Friday, June 7, 2024: OFCCP Changes Up Many Important Technical Details of its Audit Selection Process in its First FY 2024 Corporate Scheduling Announcement List

Most AAP Establishments with Fewer Than 500 Employees Passed Over

Audit Methodology Undercuts Need for Much of the Data Burden the OFCCP Contractor AAP Certifications Annually Cause: Three Days Left to Comment

logo for the Office of Federal Contract Compliance Programs (OFCCP)NOTE: Those federal contractors subject to OFCCP’s jurisdiction need not read this story (as irrelevant to you) if your company:

  • is signatory to a Functional Affirmative Action Plan with fewer than 300 employees, or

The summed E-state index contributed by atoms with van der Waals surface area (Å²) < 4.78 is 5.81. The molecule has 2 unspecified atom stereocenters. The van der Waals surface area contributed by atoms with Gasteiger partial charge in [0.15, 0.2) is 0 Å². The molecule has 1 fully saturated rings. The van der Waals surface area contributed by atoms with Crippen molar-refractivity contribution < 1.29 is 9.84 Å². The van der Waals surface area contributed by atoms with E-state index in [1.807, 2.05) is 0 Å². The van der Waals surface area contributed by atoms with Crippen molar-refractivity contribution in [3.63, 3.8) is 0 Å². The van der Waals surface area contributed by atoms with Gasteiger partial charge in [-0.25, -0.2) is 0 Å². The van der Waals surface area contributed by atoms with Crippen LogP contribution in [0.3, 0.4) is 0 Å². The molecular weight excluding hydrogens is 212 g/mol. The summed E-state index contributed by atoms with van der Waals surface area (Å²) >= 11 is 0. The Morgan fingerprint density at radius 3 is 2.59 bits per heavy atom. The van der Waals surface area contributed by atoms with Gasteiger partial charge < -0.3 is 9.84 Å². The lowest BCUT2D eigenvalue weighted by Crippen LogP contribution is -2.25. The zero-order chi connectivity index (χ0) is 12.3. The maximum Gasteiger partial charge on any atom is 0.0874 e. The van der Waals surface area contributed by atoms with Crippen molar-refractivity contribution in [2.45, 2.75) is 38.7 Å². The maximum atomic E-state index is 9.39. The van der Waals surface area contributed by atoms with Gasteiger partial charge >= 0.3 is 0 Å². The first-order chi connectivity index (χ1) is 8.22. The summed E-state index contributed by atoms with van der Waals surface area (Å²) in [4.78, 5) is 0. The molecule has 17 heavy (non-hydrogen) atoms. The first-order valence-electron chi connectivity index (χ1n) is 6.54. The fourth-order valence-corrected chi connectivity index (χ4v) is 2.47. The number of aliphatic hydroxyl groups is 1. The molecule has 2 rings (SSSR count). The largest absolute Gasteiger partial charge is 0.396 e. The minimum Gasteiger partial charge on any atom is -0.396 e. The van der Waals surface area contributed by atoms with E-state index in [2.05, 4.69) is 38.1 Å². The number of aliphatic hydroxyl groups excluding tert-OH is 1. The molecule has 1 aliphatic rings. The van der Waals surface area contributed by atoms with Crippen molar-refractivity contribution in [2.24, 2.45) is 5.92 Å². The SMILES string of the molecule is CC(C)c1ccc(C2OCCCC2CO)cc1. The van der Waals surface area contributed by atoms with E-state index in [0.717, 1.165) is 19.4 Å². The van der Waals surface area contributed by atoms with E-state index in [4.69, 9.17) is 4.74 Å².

• has no AAP Establishment in the 50 United States with fewer than 500 employees.

OFCCP published its first Fiscal Year 2024 Corporate Scheduling Announcement List (“CSAL”) for Supply & Service (“S&S”) contractors on its Scheduling List Resources webpage. The list identifies 500 federal contractors now slated to undergo OFCCP Compliance Reviews across 462 corporations, the agency noted in its corresponding email announcement. In contrast to an OFCCP audit Scheduling Letter, the CSAL letter is a courtesy advance notification of a coming audit. OFCCP also made numerous conforming changes to its CSAL FAQs you may find here.